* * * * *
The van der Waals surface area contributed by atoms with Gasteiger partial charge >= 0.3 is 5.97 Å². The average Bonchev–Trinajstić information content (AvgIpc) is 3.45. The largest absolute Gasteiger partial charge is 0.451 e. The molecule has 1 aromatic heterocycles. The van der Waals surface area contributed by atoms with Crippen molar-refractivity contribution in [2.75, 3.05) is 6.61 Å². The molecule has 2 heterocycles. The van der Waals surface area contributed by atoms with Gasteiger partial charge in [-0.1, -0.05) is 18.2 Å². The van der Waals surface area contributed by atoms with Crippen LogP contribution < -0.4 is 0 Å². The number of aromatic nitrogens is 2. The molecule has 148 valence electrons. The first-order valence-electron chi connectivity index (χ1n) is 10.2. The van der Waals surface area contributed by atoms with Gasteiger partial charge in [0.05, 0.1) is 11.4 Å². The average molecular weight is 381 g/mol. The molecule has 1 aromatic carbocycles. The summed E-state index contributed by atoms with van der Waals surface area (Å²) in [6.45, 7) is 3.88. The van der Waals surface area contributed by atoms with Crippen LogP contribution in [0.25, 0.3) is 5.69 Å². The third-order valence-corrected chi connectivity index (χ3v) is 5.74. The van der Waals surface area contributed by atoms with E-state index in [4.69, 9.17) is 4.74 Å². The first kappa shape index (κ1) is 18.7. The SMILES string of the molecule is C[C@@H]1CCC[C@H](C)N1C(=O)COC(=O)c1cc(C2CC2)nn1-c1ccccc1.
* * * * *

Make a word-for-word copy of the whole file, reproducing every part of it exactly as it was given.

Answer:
The van der Waals surface area contributed by atoms with Gasteiger partial charge >= 0.3 is 5.97 Å². The average Bonchev–Trinajstić information content (AvgIpc) is 3.45. The largest absolute Gasteiger partial charge is 0.451 e. The molecule has 1 aromatic heterocycles. The van der Waals surface area contributed by atoms with Crippen molar-refractivity contribution in [2.75, 3.05) is 6.61 Å². The molecule has 2 heterocycles. The van der Waals surface area contributed by atoms with Gasteiger partial charge in [-0.1, -0.05) is 18.2 Å². The van der Waals surface area contributed by atoms with Crippen LogP contribution < -0.4 is 0 Å². The number of aromatic nitrogens is 2. The molecule has 148 valence electrons. The first-order valence-electron chi connectivity index (χ1n) is 10.2. The van der Waals surface area contributed by atoms with Gasteiger partial charge in [0.05, 0.1) is 11.4 Å². The average molecular weight is 381 g/mol. The molecule has 1 aromatic carbocycles. The summed E-state index contributed by atoms with van der Waals surface area (Å²) in [6.45, 7) is 3.88. The van der Waals surface area contributed by atoms with Crippen LogP contribution in [0.25, 0.3) is 5.69 Å². The third-order valence-corrected chi connectivity index (χ3v) is 5.74. The van der Waals surface area contributed by atoms with E-state index in [4.69, 9.17) is 4.74 Å². The first kappa shape index (κ1) is 18.7. The SMILES string of the molecule is C[C@@H]1CCC[C@H](C)N1C(=O)COC(=O)c1cc(C2CC2)nn1-c1ccccc1.